Task force raises red flag over fate of 280 luxury vehicles

PHOTO | FILE Some of the luxury vehicles that were surrendered by top government officials in exchange for the Volkswagen Passat by February 2010.

What you need to know:

  • Sale tender for cars was cancelled and should be secured from ‘misuse or loss’, says audit report

The task force set up to curb the use of luxury cars by top officials has raised the red flag over the fate of 280 vehicles surrendered to the Treasury in one of the government’s most drastic cost-cutting measures.

The cars are some of 2,143 vehicles surrendered by government ministries countrywide at the end of November 2012.

According to the task force, the vehicles, which were surrendered to the Treasury for disposal and whose sale tender was cancelled, should be secured from “misuse or loss”.

“After cancellation of the tender, it is not clear who is responsible for these vehicles, and the task force is afraid that the new development could open these vehicles to all manner of misuse including loss,” said task force chairman Mr D. Kibera.

In addition to trying to determine the fate of the 280 flagged vehicles, the task force is in the process of selling another 135 cars. They have already sold 1,597.

Mr Kibera recommends the appointment of an interim team headed by Mr Boniface Simba to run the next phase of the transport policy. Mr Peter Muhia Wanjiku and Ms Anne Gathoni Macharia are on the team.

“It is also important to retain the membership of the State Corporation Advisory Committee (SCAC) and the Chief Mechanical and Transport Engineer in the TF to help implement the ongoing activities,” the report says. The new team started work last month.

The task force developed a government motor vehicle inventory consisting of 5,955 cars. The vehicles exclude security, ambulances and fire- fighting vehicles.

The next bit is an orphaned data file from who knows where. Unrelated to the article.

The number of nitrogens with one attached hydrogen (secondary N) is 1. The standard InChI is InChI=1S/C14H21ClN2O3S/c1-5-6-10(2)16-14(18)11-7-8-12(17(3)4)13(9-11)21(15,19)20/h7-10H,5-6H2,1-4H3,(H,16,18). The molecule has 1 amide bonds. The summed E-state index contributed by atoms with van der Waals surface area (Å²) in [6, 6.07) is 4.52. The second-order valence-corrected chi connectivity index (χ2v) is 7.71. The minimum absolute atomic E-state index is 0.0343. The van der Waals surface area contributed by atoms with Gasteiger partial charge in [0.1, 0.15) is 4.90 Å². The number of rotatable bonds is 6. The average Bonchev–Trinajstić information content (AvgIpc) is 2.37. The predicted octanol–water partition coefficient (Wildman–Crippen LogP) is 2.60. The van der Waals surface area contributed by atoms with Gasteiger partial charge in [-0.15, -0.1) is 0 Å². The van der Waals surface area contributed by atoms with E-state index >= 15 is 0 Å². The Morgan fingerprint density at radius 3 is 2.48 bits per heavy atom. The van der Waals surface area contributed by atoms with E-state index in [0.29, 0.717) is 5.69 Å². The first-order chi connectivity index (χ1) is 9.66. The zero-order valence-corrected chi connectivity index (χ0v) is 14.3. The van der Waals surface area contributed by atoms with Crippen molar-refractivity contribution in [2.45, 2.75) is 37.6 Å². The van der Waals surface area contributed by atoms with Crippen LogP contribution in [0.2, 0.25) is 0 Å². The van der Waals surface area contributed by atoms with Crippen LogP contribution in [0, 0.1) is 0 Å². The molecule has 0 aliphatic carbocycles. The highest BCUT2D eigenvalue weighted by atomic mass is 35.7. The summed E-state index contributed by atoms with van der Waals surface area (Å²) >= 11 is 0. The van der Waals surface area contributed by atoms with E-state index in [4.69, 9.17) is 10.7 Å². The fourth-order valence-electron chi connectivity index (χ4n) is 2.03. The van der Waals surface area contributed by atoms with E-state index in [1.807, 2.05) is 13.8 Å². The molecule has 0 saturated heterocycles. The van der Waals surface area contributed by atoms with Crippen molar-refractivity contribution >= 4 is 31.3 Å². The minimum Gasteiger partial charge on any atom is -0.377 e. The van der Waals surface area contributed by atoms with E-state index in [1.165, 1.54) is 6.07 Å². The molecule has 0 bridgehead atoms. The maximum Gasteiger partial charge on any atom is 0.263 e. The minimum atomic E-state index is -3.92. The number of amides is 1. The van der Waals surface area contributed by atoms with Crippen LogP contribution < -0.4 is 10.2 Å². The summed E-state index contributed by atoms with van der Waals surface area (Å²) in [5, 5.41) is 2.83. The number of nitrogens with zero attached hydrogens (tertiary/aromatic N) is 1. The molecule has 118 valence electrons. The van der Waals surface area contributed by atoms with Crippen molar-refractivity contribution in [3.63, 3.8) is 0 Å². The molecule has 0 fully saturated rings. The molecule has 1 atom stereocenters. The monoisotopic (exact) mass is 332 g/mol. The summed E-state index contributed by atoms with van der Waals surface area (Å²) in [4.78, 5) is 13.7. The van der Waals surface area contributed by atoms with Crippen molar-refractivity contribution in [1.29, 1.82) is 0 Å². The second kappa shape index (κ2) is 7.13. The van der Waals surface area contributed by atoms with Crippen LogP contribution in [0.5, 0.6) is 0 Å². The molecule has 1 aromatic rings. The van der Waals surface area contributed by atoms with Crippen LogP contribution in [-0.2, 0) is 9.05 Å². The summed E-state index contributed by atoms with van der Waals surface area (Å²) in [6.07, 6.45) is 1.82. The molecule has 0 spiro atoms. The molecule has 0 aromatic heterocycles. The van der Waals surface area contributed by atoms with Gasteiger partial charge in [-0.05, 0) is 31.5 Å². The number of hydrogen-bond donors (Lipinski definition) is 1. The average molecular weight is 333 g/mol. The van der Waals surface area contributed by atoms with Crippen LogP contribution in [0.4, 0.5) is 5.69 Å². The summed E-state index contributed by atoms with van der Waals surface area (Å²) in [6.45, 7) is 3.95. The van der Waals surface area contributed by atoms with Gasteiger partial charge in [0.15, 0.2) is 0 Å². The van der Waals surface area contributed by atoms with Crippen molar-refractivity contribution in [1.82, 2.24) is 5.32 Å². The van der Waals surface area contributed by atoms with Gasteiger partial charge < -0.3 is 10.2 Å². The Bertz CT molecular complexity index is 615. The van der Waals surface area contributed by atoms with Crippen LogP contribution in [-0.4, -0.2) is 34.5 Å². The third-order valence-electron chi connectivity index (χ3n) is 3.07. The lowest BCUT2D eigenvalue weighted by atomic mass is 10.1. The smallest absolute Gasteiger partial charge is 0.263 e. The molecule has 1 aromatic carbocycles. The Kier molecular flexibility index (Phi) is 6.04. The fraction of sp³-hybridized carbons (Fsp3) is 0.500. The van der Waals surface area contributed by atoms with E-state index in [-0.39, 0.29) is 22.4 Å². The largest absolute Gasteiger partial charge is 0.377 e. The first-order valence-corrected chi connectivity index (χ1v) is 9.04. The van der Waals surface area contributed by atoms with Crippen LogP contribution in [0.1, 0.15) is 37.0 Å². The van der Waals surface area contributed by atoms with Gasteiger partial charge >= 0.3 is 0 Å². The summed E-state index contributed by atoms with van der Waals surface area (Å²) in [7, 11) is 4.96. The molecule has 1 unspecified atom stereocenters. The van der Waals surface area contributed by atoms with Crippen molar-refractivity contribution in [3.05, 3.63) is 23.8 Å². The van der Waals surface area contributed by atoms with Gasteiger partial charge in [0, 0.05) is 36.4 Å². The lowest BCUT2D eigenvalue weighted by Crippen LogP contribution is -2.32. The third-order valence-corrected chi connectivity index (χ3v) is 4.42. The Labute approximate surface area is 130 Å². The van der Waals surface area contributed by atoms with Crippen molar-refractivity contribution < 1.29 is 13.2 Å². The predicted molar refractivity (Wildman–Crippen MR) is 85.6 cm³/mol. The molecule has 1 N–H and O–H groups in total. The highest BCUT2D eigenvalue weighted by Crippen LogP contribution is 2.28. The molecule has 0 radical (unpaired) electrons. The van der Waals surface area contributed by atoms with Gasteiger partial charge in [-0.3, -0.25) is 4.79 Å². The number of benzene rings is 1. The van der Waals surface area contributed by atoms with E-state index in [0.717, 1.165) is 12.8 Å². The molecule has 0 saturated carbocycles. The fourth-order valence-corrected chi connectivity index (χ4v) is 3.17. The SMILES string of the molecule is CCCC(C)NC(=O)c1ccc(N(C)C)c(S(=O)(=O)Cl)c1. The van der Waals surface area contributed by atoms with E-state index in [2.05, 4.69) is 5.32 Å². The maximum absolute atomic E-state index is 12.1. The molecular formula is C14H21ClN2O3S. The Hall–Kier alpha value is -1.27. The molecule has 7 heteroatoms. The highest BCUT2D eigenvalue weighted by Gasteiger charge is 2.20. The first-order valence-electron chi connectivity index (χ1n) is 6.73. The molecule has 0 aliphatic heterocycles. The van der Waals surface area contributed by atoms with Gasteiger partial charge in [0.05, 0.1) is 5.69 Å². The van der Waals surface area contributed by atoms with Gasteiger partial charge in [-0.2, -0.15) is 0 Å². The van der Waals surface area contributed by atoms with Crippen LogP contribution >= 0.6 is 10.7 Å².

The team also developed a database -of 1,171 donor-funded project vehicles and set up a government fleet management unit at the Treasury.

The task force was set up in 2009 after the government banned the purchase and use of cars with an engine capacity exceeding 1800cc as a cost control measure within the government.

In June the same year, then Finance Minister Uhuru Kenyatta announced the new transport policy banning the use of Mercedes Benzs and other fuel guzzlers.

Cabinet ministers surrendered the Mercedes Benzs for Volkswagen Passats of not more than 1,800cc.

The task force, which handed in its report in May, has recommended a draft transport policy that is awaiting Cabinet approval.

According to officials privy to the new policy, it recommends that the government consider leasing cars instead of buying and owning vehicles to cut down on costs.

The task force realised Sh356 million from the sale of high-engine capacity vehicles.

According to the team, 156 parastatals have complied with the policy, and it recommends that the Treasury streamlines procurement in ministries, parastatals and government departments in line with the policy change.

The report shows that the government had sold 1,597 surrendered cars through open tender by the end of November 2012.

The cars were among 2,143 high-engine capacity vehicles the task force took over, valued and inspected from ministries and government departments.

The team recommends that the new unit takes over all functions relating to the implementation of the new government transport policy.

“The Ministry of State for Public Service has now approved the establishment of the unit in the Treasury vide letter dated 8th January 2013 addressed to the financial secretary,” the report says.

National Treasury Secretary Henry Rotich has stated that the government would not condone lavish spending.

He said his ministry had not authorised the purchase of the new vehicles and no funds had been allocated to buy cars in the new financial year.

Mr Rotich said any ministry that bought new cars would be acting illegally and in contravention of the government’s transport policy.

However, he acknowledged that some of the new vehicles being used by top officials were paid for from allocations made in the financial year that ended last Sunday.

“The circular on transport policy still remains. It is clear that we have not allocated any money for people to buy cars,” he said and warned against further purchases in the new financial year.


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